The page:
California Towns Enact Butane Limits To Curb Hash Oil Production

California Towns Enact Butane Limits To Curb Hash Oil Production

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The extract market may be booming, but a lot of California governments are trying to stop extractors from going boom all over their towns. Sacramento County is the latest to try to legislate hash oil manufacturing into decline with a limit on butane purchases.

County supervisors voted unanimously on Tuesday to cap the amount of butane a retailer can sell to 600 milliliters per customer, as reported by the Sacramento Bee. Customers will be required to give their information and have it logged in a database as well. The ordinance goes into effect on June 22.

Most cans contain 300-400 ml of butane, and 600 ml is enough to make 4 to 8 grams of extract. So, a small, personal run is still very doable within county constraints, but commercial runs will be tricky unless you want to hit up every store in the county or get your butane from elsewhere.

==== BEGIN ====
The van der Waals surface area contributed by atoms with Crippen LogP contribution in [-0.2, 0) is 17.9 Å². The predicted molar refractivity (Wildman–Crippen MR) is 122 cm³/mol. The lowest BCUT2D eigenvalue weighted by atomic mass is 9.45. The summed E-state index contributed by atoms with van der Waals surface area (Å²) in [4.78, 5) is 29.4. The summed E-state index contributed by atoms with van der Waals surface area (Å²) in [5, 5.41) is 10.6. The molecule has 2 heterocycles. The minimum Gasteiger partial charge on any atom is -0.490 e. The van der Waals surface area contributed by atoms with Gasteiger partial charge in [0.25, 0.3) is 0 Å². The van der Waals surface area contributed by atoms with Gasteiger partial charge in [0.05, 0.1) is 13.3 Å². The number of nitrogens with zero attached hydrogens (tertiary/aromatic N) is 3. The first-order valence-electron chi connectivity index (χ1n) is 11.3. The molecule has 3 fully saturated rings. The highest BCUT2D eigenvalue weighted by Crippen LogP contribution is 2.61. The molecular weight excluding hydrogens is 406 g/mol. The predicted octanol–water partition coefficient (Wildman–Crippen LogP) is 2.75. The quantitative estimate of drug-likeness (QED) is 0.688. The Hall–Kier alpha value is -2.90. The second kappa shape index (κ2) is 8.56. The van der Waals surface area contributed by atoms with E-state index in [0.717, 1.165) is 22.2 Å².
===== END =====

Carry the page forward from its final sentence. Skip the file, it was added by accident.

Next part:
The major concern seems not to be with an influx of concentrate in the communities but with injuries associated with amateur BHO manufacture. The chief of the burn division at area hospital UC Davis Medical Center told the Sac Bee that butane hash oil-related burn victims have been on the rise, with reported BHO injuries now accounting for 7 percent of all patients the unit sees.

Division chief Dr. David Greenhalgh compared the situation to the increase of burn victims in the 1990s due to explosive methamphetamine labs. At the time, authorities tried to stop the problem by controlling the sale of a key ingredient, pseudoephedrine. “When they got control of the pseudoephedrine, they stopped having that problem,” Greenhalgh said.

There are, of course, differences between the two phenomena. Butane does not, like pseudoephedrine, contain an active ingredient in the drug it creates. It’s merely a solvent used to perform the extraction. It’s possible that manufacturers will turn to other means of extraction such as CO2 or even water. But then it’s also possible that they’ll just order their n-butane on Amazon instead.

Sacramento is far from alone in their concern. Nearby cities Eureka and Red Bluff have already enacted similar butane-capping regulations. Last year the Chino City Council limited sales of refined butane to 1,200 ml per sale, and created its own log to keep track of butane transactions.

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